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Second error in Linn elections caught as state results continue to be counted
State orders review of absentee ballot reporting in Scott County
DES MOINES — For the second time this election week, state elections officials spent Thursday dealing with an error in Linn County as the statewide counting of Iowans’ votes from Tuesday’s election continues with another recount ordered.
In addition to a recalculation of Linn County’s vote totals due to an error in the reporting of its early vote counts, partial recounts also were conducted Thursday in Warren and Des Moines counties. The partial recounts were ordered by Iowa Secretary of State Paul Pate after irregularities were discovered Tuesday night. In addition, on Thursday afternoon, Pate ordered an administrative recount of absentee ballots in Scott County.
“Thanks to the checks and balances we have in place, we discovered an error in the tabulation of Scott County's absentee ballot numbers,” he said on Twitter. “I'm calling on the county to conduct an administrative recount ASAP. We will ensure the integrity of Iowa's elections is maintained.”
All election results in Iowa are considered unofficial until they are reviewed and certified by the state’s canvassing board.
Based on the count so far — after the tallies in Linn, Warren and Des Moines counties were corrected — State Auditor Rob Sand appears to have won re-election for a second, four-year term. According to the unofficial results, Sand, a Democrat, defeated Republican challenger Todd Halbur by 2,614 votes out of nearly 1.2 million cast.
Since Sand’s apparent victory margin is less than 1 percent, Halbur by state law may request a recount without being required to post a bond. Halbur said Thursday he will ask for a recount.
“Over the course of the days (since Tuesday’s election) we have seen human error, technical errors, and maybe some even blatant, egregious errors that have happened to our votes across the state,” Halbur said. “After the recount, I believe myself and the voters of Iowa will feel confident in these results. And I’ll accept the results of whatever that recount shows. … I just feel like there needs to be some additional validation and confidence in these votes after what we’ve seen in several different counties.”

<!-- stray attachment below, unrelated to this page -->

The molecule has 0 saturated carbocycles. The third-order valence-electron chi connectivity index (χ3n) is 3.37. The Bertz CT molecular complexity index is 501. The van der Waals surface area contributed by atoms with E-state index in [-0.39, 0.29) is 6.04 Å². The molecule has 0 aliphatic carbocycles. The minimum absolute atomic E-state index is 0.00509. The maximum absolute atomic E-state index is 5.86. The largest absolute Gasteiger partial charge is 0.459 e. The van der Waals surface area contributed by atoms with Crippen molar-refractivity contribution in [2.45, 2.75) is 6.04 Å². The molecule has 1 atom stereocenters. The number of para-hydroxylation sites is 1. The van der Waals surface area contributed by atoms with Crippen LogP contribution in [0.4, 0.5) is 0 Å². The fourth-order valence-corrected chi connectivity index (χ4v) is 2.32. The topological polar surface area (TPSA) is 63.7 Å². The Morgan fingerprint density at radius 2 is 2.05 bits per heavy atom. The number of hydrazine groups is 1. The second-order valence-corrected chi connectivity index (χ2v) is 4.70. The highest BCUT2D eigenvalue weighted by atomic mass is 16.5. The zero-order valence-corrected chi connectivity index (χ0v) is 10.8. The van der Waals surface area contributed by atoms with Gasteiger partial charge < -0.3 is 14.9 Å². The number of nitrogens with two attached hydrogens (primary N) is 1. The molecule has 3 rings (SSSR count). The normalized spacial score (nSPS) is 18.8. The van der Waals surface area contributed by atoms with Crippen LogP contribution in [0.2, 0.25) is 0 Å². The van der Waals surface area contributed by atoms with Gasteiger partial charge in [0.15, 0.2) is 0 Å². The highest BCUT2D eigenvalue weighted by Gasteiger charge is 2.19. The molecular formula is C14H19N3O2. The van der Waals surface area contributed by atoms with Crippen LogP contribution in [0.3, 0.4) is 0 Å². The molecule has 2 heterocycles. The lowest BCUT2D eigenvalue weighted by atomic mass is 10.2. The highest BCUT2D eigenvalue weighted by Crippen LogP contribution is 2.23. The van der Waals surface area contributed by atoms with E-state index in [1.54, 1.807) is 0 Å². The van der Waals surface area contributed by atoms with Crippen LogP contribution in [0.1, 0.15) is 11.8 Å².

If the result holds, Sand will be the only Iowa Democrat to win a statewide race in this election. Iowa Republicans won the campaigns for U.S. Senate, governor, Secretary of State, Attorney General, Secretary of Agriculture and Treasurer.
And with Linn County’s votes finally fully tabulated — but still unofficial — Democrat Elizabeth Wilson won a close race for an open seat in Iowa House District 73. Wilson edged Republican Susie Weinacht by 300 votes, according to unofficial results reported by the Iowa Secretary of State and the Linn County Auditor.
Those unofficial results in Linn County came Thursday only after a recalculation of the county’s vote totals due to a second error made by the county auditor’s office.
According to the Secretary of State’s office, Linn County reported 600 more absentee ballots than the office had actually received at the time the polls closed. The discrepancy was discovered by the Secretary of State’s office, which then alerted the Linn County Auditor’s Office.
The Linn County Auditor’s Office resolved the tabulation of the county’s votes, and the posted results were corrected, the Secretary of State’s office said.
According to the Linn County Auditor’s Office, a computer froze while the county’s absentee ballot counts were being uploaded. The process was completed on a backup computer, but officials believe 600 ballots were inadvertently reported twice — once during the original attempt and again during the backup attempt.
According to the Secretary of State’s office, the Linn County Auditor’s Office failed to verify those vote totals before publishing the results on election night. A spokesman for Pate’s office said that is a “basic review process” recommended by the state office in multiple training sessions made available to local elections officials.
Pate, a Republican, and Linn County Auditor Joel Miller, a Democrat, were the candidates in the Iowa Secretary of State election Tuesday. Pate won and earned a fourth, non-consecutive four-year term as the state’s top elections official.
It was the second error made by Miller’s office this election. A county supervisor race was left off the ballot in one Linn County precinct. The Secretary of State’s office is reviewing that transgression, and Miller may face penalties under a new state law that heightened penalties for local elections officials who violate state elections law.
The state auditor and House District 73 races are among eight in Iowa that had not yet been called by the Associated Press as of late Thursday afternoon.
Another uncalled race is in House District 42 in Ankeny. According to the unofficial results, Democrat Heather Matson defeated Republican Garrett Gobble by just 24 votes out of roughly 14,000 cast. Gobble announced Thursday he will ask for a recount.
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